New York, November 21, 2006—The Committee to Protect Journalists is concerned by the detention on Sunday night of Fredy Muñoz Altamiranda, Colombian correspondent for the regional television network Telesur.
Agents of the Colombian national intelligence service, the Administrative Department of Security (DAS), detained Muñoz at 9 p.m. at Eldorado International Airport in Bogotá as he was returning from Telesur headquarters in Caracas, according to news reports and a CPJ source. Tito Augusto Gaitán, the journalist’s lawyer, told reporters that the arrest warrant was based on charges of “rebellion and terrorism.” Muñoz was taken to DAS headquarters in Bogotá then moved to the agency’s offices in the northern city of Barranquilla, about 590 miles (950 kilometers) away, a Telesur source told CPJ.
DAS said in a statement that a three-year investigation led authorities to link Muñoz to a series of terrorist attacks carried out in 2002 in Barranquilla and Cartagena. Authorities said witnesses identified Muñoz as one of several people who set off explosions that destroyed electrical towers along the Caribbean coast, the daily El Tiempo reported. The explosions had been linked to the left-wing Revolutionary Armed Forces of Colombia (FARC).
In a statement given by telephone to Telesur, Muñoz denied the charges against him, Reuters reported.
“These are extremely serious allegations and the onus is on the government to make its case in a timely and comprehensive manner,” CPJ Executive Director Joel Simon said. “We will be monitoring the case closely to ensure that due process is respected.”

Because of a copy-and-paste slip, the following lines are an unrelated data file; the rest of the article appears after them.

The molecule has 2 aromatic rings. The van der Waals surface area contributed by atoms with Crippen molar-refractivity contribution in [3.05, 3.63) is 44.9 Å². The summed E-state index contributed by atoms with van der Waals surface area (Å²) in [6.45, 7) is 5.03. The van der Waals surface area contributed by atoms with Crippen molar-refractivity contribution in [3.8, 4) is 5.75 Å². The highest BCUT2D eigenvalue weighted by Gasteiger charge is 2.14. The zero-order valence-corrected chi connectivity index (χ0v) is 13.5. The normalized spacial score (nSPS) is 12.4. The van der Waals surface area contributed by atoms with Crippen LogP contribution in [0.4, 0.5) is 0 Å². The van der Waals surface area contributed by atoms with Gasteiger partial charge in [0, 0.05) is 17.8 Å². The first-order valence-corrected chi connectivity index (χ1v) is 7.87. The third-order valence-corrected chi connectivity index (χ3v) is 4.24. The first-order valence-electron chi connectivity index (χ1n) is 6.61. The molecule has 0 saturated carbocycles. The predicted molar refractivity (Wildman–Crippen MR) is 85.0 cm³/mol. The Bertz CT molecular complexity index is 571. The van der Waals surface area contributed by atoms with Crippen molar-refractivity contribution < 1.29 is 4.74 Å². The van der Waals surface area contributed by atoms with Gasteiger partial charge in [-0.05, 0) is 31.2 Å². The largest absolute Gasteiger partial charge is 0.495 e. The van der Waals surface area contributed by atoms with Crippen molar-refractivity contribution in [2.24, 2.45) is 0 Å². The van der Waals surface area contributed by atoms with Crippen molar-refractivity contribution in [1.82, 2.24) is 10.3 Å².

Johana Pañuela, Telesur’s producer in Colombia, told the local press freedom group Fundación para la libertad de prensa (FLIP) that Muñoz has covered primarily human rights issues in the past year. Muñoz has had a long career in the Colombian media as a television producer and editor for Cartagena and Bogotá newspapers, El Tiempo reported.
A source at the Telesur offices in Bogotá told CPJ that Muñoz’s most recent reports involved paramilitary disarmament and links between Colombian congressmen and paramilitary forces. The source said the stories had been widely reported by the Colombian press as well.
Telesur called the arrest an attack against press freedom, and its president, Andrés Izarra, said the network considered Muñoz to be innocent. Telesur, a satellite television network financed by the governments of Venezuela, Argentina, Cuba, Uruguay, and Bolivia, went on the air on July 2005 with the intention of presenting a Latin American alternative to 24-hour news networks such as CNN.